The ‘93 Draft produced no MVPs and only two All-NBA First Team selections, but was deep enough to yield seven All-Stars and a couple of huge post-lottery steals.

As was the case with the 1992 Draft, the first pick had the best career and two players picked outside of the top 20 had top-five careers.

Here are the top 10 picks, retrospectively re-ordered to reflect each player’s NBA accomplishments:

1) Chris Webber (picked No. 1 by Orlando, traded to Golden State)

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831 games, 37.1 minutes, 20.7 points, 9.8 rebounds, 4.2 assists, 1.4 blocks, 47.9% FGs, 20.9 PER.

Best season: 2000/01 – 70 games, 27.1 points, 11.1 rebounds, 4.2 assists, 1.7 blocks, 48.1% FGs, 24.7 PER, 55-27 record, All-NBA 1st team, 4th in MVP voting.

Most memorable moment: Behind-the-back dunk on Barkley.

The Rookie of the Year, a 5-time All-Star and a 5-time All-NBA selection, Webber never quite fulfilled his otherworldly potential or won a championship, but remains one of the most athletic, skilled and best passing big men the game has seen. Over his prime seasons (’99 to ’03, his first five with the Kings), he averaged 24, 11 and 5, and came within a Robert Horry three of making the Finals.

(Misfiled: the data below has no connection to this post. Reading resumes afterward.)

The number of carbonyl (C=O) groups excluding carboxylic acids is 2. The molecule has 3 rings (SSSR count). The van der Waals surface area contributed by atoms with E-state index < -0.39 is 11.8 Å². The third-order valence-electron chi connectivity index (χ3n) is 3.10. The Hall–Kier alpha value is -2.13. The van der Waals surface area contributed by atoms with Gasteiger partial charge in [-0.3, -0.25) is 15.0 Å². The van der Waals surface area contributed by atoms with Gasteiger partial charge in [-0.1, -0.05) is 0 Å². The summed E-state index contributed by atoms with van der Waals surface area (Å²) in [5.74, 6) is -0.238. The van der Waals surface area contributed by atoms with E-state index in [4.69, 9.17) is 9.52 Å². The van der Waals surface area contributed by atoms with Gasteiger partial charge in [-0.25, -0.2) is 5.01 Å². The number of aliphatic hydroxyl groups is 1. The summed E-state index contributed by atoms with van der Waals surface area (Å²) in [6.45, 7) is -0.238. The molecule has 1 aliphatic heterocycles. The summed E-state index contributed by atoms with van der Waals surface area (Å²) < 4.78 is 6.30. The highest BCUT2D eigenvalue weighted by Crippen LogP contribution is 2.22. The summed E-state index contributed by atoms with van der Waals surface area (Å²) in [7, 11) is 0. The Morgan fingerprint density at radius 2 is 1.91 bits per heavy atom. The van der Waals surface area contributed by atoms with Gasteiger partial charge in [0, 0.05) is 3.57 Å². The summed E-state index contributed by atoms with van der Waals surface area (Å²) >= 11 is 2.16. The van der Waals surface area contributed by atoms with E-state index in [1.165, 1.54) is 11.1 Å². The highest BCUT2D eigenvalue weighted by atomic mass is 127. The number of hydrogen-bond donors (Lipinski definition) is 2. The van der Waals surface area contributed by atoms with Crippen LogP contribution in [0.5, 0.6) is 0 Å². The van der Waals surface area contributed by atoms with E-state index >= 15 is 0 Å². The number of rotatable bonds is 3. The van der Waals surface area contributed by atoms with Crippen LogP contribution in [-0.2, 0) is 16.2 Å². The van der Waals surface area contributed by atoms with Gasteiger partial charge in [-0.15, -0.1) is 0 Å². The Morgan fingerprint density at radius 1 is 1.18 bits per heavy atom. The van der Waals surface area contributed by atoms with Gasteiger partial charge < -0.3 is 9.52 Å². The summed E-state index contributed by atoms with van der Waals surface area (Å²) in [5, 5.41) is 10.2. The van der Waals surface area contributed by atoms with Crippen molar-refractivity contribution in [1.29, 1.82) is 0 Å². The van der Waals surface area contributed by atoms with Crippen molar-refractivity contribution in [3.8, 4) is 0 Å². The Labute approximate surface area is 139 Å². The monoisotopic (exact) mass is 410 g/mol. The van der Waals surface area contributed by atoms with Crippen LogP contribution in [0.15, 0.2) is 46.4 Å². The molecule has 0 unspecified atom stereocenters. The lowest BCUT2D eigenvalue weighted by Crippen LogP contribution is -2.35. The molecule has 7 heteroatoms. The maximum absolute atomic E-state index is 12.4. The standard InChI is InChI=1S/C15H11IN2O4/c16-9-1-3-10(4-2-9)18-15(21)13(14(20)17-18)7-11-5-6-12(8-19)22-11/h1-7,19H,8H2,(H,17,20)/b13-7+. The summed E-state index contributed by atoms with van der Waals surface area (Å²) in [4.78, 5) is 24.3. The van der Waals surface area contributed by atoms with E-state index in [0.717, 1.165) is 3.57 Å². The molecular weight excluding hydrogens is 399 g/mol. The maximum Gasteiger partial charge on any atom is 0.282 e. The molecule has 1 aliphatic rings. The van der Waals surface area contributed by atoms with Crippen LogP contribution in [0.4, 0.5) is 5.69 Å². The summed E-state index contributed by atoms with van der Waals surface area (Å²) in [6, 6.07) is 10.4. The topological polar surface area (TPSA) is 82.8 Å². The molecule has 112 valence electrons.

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1992 NBA Draft revisited: Shaq, Zo, Spree & Co.

The ’92 Draft produced an all-time great (Shaq), a franchise player (Mourning), three other All-Stars (Sprewell, Guliotta, Laettner) and a 7-time champion (Horry).

As was the case with the 1990 Draft, the top two picks actually turned out to be the top two players – something that has not happened since.

Two players picked outside of the top 20 ended up having top-five careers – further evidence that there are always gems to be found outside of the lottery.

Here are the top 10 picks, re-ordered to reflect each player’s NBA accomplishments:

1) Shaquille O’Neal (picked No. 1 by Orlando)

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1,207 games, 34.7 minutes, 23.7 points, 10.9 rebounds, 2.5 assists, 2.3 blocks, 58.2% FGs, 26.4 PER.

Best season: 1999/00 – 79 games, 29.7 points, 13.6 rebounds, 3.8 assists, 3.0 blocks, 57.4% FGs, 30.5 PER, 67-15 record, MVP, Finals MVP.

Most memorable moment: Alley-oop dunk to seal the Lakers’ Game 7 win over Portland in the Conference Finals